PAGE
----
Was jobless, penniless and a petty thief.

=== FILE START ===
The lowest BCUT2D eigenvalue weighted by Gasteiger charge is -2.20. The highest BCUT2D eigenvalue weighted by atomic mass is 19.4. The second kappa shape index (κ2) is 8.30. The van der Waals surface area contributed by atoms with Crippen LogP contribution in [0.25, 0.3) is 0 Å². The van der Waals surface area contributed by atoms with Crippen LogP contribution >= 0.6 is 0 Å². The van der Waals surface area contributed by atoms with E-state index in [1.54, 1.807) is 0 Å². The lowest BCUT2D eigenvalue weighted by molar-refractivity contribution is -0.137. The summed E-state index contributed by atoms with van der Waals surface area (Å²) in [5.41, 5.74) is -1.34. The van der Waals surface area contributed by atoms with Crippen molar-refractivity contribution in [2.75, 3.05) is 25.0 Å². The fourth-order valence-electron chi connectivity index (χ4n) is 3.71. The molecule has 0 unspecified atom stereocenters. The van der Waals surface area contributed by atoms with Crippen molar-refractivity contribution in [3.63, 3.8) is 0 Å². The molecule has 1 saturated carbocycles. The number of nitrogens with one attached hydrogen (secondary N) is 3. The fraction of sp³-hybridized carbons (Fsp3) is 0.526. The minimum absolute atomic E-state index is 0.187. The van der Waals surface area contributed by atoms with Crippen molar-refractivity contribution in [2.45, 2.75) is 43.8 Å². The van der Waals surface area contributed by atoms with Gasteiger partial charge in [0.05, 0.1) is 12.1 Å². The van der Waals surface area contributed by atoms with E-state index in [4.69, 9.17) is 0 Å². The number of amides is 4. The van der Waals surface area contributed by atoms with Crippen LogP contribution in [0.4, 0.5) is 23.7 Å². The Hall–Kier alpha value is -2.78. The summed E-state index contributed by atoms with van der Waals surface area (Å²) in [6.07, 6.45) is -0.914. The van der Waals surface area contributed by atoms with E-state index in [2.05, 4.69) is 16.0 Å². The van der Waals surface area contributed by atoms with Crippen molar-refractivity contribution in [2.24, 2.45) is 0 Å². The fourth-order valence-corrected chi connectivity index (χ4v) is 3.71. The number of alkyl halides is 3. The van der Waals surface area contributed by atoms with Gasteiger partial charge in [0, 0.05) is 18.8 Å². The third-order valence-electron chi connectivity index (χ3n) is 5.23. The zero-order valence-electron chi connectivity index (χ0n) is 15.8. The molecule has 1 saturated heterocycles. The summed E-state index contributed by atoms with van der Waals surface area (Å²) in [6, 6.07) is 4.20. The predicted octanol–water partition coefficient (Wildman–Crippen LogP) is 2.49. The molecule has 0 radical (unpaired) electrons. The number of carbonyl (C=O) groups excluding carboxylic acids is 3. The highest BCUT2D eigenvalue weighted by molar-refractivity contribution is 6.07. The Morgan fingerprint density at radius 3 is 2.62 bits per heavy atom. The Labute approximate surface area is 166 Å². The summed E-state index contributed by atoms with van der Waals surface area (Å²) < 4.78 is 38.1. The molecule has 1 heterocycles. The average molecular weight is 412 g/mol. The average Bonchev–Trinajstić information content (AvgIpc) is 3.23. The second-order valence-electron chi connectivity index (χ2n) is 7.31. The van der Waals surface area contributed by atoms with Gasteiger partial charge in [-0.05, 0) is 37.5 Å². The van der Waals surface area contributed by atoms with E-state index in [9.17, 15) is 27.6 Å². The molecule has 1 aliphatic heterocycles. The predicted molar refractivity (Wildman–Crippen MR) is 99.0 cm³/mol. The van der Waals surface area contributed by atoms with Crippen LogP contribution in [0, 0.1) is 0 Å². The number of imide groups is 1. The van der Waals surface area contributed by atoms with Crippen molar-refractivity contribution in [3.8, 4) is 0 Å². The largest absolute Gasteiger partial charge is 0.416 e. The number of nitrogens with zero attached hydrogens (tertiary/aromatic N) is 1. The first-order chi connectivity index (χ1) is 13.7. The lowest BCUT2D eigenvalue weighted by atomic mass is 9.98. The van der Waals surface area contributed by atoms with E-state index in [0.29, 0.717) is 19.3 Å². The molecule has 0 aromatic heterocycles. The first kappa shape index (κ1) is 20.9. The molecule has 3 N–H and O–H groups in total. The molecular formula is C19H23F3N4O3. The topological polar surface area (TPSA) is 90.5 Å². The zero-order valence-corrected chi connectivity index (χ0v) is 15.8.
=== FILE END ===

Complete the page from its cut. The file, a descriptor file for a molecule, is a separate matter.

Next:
Salimudin was jobless and penniless and was a petty thief. That was his life offering. He offered a part of his liver for a sum of $44k in a illegal organ transplant. The operation did not pose a risk to his health if done professionally. This is reported in the Sunday Times today. He has since bought a house and live with his family, including two children, respectfully. He also bought a 5,000 sq meter oil palm plantation. He is a little rich plantation owner now, and life is comfortable. Is he exploited? The picture of him and his beautiful family flashing their happy smiles say it all. He is a very happy man. If there is no change in the current thinking to consider legalising organ trading, I doubt his case would stand a chance to be aired. It would likely be forgotten, better not to talk about things that the conventional wisdom is against. The mass hysteria being stirred up can end with people being burnt on the stakes. Now we will probably see more stories from the dark side, which actually becomes brighter because of organ transplant. But Salimudin was a lucky one. He did not get cheated by the parties in between. With organ trading being illegal, many could be cheated and there is no redress. That can become more tragic when he gets only a pittance and the middle men took the king's ransom. And both illegal donors and illegal recipients can be found guilty by the court of law and punished. Tang Wee Sung paid $300k and is facing criminal charges. His potential donor have been jailed and fined. And yes, some will enjoy discussing about it as a matter of ethics and morals while people are desperately trying to keep themselves alive or dying. And people like Salimudin will still be prowling the night as petty thieves.